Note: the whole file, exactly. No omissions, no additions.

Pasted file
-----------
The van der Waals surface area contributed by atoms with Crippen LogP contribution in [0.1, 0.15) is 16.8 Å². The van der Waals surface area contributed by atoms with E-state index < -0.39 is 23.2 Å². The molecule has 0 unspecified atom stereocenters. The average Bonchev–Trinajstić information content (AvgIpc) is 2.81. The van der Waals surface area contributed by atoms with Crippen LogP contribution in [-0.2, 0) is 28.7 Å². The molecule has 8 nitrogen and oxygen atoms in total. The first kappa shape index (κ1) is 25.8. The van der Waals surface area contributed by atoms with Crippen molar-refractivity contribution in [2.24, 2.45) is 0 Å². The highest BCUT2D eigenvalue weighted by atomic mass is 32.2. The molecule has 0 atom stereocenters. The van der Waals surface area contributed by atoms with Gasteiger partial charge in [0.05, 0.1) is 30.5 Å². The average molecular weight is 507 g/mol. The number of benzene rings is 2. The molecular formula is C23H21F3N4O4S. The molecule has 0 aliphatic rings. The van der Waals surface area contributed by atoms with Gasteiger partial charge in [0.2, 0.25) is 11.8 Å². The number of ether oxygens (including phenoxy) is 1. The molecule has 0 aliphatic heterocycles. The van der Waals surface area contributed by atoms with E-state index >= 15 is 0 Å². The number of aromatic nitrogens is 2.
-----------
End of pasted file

The van der Waals surface area contributed by atoms with Crippen LogP contribution in [0.1, 0.15) is 16.8 Å². The van der Waals surface area contributed by atoms with E-state index < -0.39 is 23.2 Å². The molecule has 0 unspecified atom stereocenters. The average Bonchev–Trinajstić information content (AvgIpc) is 2.81. The van der Waals surface area contributed by atoms with Crippen LogP contribution in [-0.2, 0) is 28.7 Å². The molecule has 8 nitrogen and oxygen atoms in total. The first kappa shape index (κ1) is 25.8. The van der Waals surface area contributed by atoms with Crippen molar-refractivity contribution in [2.24, 2.45) is 0 Å². The highest BCUT2D eigenvalue weighted by atomic mass is 32.2. The molecule has 0 atom stereocenters. The van der Waals surface area contributed by atoms with Gasteiger partial charge in [0.05, 0.1) is 30.5 Å². The average molecular weight is 507 g/mol. The number of benzene rings is 2. The molecular formula is C23H21F3N4O4S. The molecule has 0 aliphatic rings. The van der Waals surface area contributed by atoms with Gasteiger partial charge in [0.2, 0.25) is 11.8 Å². The number of ether oxygens (including phenoxy) is 1. The molecule has 0 aliphatic heterocycles. The van der Waals surface area contributed by atoms with E-state index >= 15 is 0 Å². The number of aromatic nitrogens is 2.